Describing God’s work in the core of our soul is sometimes like trying to fork some pudding. Suffice it to say, spiritual intimacy is challenging for many.
Investment legend and spiritual development author John Templeton says, “No human has yet grasped one percent of what can be known about spiritual realities.” We will never know all there is to know about God or ourselves. We are not only physical beings but are also spiritual beings. Remember, we may have been made from dust, but we are also created in His image.
As spiritual beings, our relationship with God is our most intimate relationship whether we are aware of it or not. Given that, if an overflow of that relationship isn’t pouring into the marriage, there will be a huge chasm between husband and wife. Let’s talk about how to bridge that gap.
An essential element of connecting spiritually is to respect and accept the different ways you connect with God. Ben likes to take a walk alone in the woods, and I like to hang out with 200 of my closest friends in the church lobby after service. If we’re not careful, we can begin to look suspiciously at each other wondering, “Do you really love Jesus? Because you’re just not doing it right.”
These differences provide a wonderful means of living out the gospel and getting to know God more deeply. Being curious about why a certain discipline or soul training is helpful for your spouse - though it seems peculiar to you - can provide a means of spiritual bonding in the presence of broad differences. Accept and respect your spouse’s odd ways. Also look for ways you can connect with one another spiritually doing activities together; we’ve listed a few ideas for you.
Read scripture together, but don’t stop there. After reading, share the impact of the verses on your soul. Do the same after sharing a devotion or passage from another book for the same connecting effect between each of you and with God. I love it when Ben reads to me with his soothing and sometimes crackly voice. We then linger over what he’s just read, absorbing the words and emotions into our souls. I recently read Ben a selection from a book I’m reading. The author talked about “embodying scripture.” She relays an exercise she used with workshop participants to bring the Beatitudes to life without using any words. Her description of this process resonated deeply in my soul, and as I read to Ben my voice was the one that became soft and crackly as tears rolled down my cheeks. I let him in on what the Creator of the universe was revealing to and in me in those moments, and a beautiful connection between the two of us transpired.
Pray together. Praying from the passionate places inside of us feels so vulnerable. Because it is. Being vulnerable is a key ingredient of intimacy. Consequently, praying together from the depths of your soul will bring you closer to your spouse. Share what you need prayer for and ask the same of your spouse. Some days, this might be as simple as asking for a safe commute to and from work. Other days, it might be more complex like asking for strength to just lift your head off of the pillow and put one foot in front of the other. I ask for both from Ben, the simple and the complex. When I know that he prays for me, even if we’re not together while praying, my heart connects to his in a soul-soothing way.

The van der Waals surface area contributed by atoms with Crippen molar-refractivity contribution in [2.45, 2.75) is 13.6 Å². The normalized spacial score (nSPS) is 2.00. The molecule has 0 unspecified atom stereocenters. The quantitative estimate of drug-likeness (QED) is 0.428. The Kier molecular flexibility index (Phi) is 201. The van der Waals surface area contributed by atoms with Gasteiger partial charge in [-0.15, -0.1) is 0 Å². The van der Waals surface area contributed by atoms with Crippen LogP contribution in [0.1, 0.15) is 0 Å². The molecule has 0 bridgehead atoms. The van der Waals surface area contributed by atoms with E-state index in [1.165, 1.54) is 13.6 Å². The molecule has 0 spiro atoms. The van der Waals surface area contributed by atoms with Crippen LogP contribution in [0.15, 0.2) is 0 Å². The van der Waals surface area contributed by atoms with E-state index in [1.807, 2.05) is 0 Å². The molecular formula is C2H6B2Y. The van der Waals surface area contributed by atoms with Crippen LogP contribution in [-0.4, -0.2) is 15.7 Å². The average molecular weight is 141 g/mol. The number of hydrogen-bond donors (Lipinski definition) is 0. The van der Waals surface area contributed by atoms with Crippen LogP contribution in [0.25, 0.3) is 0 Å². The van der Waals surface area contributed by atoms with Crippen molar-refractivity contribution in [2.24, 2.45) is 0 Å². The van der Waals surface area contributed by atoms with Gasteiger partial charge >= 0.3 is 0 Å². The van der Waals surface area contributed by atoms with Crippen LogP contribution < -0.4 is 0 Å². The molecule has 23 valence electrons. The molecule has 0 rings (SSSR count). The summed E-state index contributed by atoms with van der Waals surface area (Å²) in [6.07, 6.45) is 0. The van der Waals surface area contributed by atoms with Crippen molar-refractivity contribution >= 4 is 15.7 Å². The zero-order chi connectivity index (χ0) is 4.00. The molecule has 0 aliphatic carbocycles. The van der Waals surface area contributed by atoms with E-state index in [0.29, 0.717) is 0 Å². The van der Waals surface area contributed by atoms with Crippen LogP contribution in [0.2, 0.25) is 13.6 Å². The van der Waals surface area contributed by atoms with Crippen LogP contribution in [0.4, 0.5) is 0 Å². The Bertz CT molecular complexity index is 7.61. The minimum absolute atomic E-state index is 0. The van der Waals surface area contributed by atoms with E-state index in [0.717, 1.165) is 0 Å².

Worship together. In our culture, worship is often a euphemism for music at church. This is a sad reduction of a vast realm. Sometimes we worship to music in our kitchen or in the car. I have been found in my car with hands raised and liquid grace streaming down my cheeks on more than one occasion. Though worshipping through music enriches the soul, it certainly isn’t the only way to lift our hearts to God. Going to church together certainly means worship, but go beyond just sitting in the pew. Begin to engage with the message after the service as an excursion into the depths of your soul that can be shared. Be curious about what was touched in your own soul and that of your spouse.
Enjoy creation. Creation leads to a place of awe and certainly points to our Creator. I truly am on the lookout for the beauty of creation when we walk together, whether it’s wildflowers or the gnarled branches of a dead tree. As I share my observations of that beauty with Ben, we are able to stop and connect not only with one another but with the Creator of that beauty.
Share a ministry. Something happens in our hearts as we do Kingdom work together. Our souls become fertile ground for connection as we feed the homeless, wash dishes for the annual Christmas tea, teach God’s word, lead others into His presence through groups and counseling and a million other ways to serve. Find just one of those million ways and begin serving together, and see what happens in your hearts.
Take a retreat, whether it is together or on your own. (Remember, individual growth is also an important part of this process.) Time away with no distractions is good not only for your connection with God but also with one another. After Ben’s big leap of forgiveness toward me, we took a retreat to a lake house. Just the two of us and the fishies in the lake. We experienced an extraordinary connection of heart and soul as we relaxed on the couch, walked on the shore and read aloud to one another with no TV, no phones and no radio to disrupt that connection.
Simply talking about life and God grows spiritual intimacy. Be sure to have a listening ear and heart as your spouse shares from this vulnerable area. Any moment can be a spiritually-intimate moment. Remember, we are created in His image. We have the capacity to seek holiness in each other’s hearts in any situation, in any moment. Seek and you shall find.
What are some ways you can contribute to soul connection with your spouse?